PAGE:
gold prices

Gold prices remained just above their two-month lows on Thursday, maintaining a steady pattern observed in recent weeks as the market eagerly anticipated an upcoming Federal Reserve meeting.

Copper prices experienced a slight decline due to weak economic indicators emerging from China, leading to concerns about sustained demand from the largest importer of the red metal.

Gold in a Holding Pattern as Fed Meeting Nears
The price of gold has remained within a narrow trading range for nearly three weeks, facing pressure from a resurgent dollar and rising treasury yields. Market speculations about the Federal Reserve’s stance on further interest rate hikes have contributed to this trend.

Gold futures fluctuated between the range of $1,940 to $2,000 per ounce, while spot gold stayed within $1,930 to $1,980 per ounce since mid-May.

Surprising interest rate hikes in Australia and Canada have raised expectations that the Federal Reserve might follow suit, considering that the United States is experiencing higher-than-targeted inflation and a robust labor market.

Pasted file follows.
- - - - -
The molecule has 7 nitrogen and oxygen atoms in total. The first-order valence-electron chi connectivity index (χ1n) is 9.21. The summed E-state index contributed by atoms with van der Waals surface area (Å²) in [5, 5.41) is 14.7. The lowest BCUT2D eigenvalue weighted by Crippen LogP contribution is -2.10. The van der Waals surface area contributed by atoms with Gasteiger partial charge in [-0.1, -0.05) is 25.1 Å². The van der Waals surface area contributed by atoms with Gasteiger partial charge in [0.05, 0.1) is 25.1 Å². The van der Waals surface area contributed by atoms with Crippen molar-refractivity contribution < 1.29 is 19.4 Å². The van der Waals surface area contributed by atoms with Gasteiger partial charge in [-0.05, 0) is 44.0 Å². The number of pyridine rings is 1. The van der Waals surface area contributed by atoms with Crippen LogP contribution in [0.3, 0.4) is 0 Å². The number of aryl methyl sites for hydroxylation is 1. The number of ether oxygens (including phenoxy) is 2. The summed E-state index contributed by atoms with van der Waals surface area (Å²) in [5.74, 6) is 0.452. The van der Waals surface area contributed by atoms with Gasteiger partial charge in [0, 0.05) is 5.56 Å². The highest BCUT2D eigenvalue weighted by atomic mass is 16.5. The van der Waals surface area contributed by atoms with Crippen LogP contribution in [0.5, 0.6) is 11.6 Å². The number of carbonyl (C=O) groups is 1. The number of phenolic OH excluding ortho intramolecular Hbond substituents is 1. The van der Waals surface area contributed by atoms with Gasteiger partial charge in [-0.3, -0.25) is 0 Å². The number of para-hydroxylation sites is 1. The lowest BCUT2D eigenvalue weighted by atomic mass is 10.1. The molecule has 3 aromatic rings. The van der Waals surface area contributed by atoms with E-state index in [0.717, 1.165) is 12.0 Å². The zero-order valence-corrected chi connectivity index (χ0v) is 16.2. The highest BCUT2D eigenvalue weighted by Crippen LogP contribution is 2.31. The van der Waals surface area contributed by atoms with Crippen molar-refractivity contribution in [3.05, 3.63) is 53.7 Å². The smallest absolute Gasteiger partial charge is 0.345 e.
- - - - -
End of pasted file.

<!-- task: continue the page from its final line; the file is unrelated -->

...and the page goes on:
However, recent months have seen a significant slowdown in U.S. economic growth, limiting the Federal Reserve’s room to continue raising rates.

Higher interest rates adversely affect non-yielding assets like gold as they increase their opportunity cost. Even if the Federal Reserve announces a pause in rate hikes next week, it is anticipated that U.S. rates will remain elevated for an extended period, thereby exerting pressure on metal markets.

Spot gold saw a modest increase of 0.3%, reaching $1,944.06 per ounce, while gold futures stabilized at $1,959.65 per ounce by 20:06 ET (00:06 GMT).

Nonetheless, analysts believe that gold could benefit from safe haven demand in the event of a U.S. recession later this year. However, in the meantime, the strength of the dollar is expected to limit significant gains in the price of gold.

Copper Affected by Weak Chinese Signals
In the realm of industrial metals, copper prices slightly declined on Thursday, extending losses from the previous session due to below-expectation trade data from China, which pointed to additional challenges for copper demand.

Copper futures dropped by 0.1%, reaching $3.7532 per pound, after experiencing a 0.5% loss on Wednesday.

Chinese data revealed a 4.6% decrease in copper imports in May compared to the previous month, while the country’s overall trade surplus reached its lowest level in 13 months.

Although there were some indications of improvement in overall imports, the unexpectedly sharp decline in exports suggests near-term economic difficulties, particularly for China’s extensive manufacturing sector.


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